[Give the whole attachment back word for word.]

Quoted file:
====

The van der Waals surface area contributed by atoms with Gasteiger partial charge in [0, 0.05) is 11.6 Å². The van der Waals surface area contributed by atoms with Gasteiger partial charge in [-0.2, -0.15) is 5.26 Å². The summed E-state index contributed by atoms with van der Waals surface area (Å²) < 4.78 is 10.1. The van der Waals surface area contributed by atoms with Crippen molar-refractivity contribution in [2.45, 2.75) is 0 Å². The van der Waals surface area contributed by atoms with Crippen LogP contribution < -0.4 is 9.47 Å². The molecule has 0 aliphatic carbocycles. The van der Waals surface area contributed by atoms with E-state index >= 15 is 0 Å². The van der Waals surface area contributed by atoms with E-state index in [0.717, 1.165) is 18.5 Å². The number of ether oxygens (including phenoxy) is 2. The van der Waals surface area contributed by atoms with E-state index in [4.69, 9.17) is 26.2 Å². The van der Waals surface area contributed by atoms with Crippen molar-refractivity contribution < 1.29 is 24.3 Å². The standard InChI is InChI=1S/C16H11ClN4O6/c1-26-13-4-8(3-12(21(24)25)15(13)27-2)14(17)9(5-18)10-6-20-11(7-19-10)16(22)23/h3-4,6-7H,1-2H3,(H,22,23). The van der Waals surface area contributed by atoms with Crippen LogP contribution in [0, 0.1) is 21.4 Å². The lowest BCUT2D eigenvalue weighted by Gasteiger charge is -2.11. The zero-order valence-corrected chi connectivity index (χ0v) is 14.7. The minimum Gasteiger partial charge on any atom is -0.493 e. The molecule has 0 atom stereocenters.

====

The van der Waals surface area contributed by atoms with Gasteiger partial charge in [0, 0.05) is 11.6 Å². The van der Waals surface area contributed by atoms with Gasteiger partial charge in [-0.2, -0.15) is 5.26 Å². The summed E-state index contributed by atoms with van der Waals surface area (Å²) < 4.78 is 10.1. The van der Waals surface area contributed by atoms with Crippen molar-refractivity contribution in [2.45, 2.75) is 0 Å². The van der Waals surface area contributed by atoms with Crippen LogP contribution < -0.4 is 9.47 Å². The molecule has 0 aliphatic carbocycles. The van der Waals surface area contributed by atoms with E-state index >= 15 is 0 Å². The van der Waals surface area contributed by atoms with E-state index in [0.717, 1.165) is 18.5 Å². The number of ether oxygens (including phenoxy) is 2. The van der Waals surface area contributed by atoms with E-state index in [4.69, 9.17) is 26.2 Å². The van der Waals surface area contributed by atoms with Crippen molar-refractivity contribution < 1.29 is 24.3 Å². The standard InChI is InChI=1S/C16H11ClN4O6/c1-26-13-4-8(3-12(21(24)25)15(13)27-2)14(17)9(5-18)10-6-20-11(7-19-10)16(22)23/h3-4,6-7H,1-2H3,(H,22,23). The van der Waals surface area contributed by atoms with Crippen LogP contribution in [0, 0.1) is 21.4 Å². The lowest BCUT2D eigenvalue weighted by Gasteiger charge is -2.11. The zero-order valence-corrected chi connectivity index (χ0v) is 14.7. The minimum Gasteiger partial charge on any atom is -0.493 e. The molecule has 0 atom stereocenters.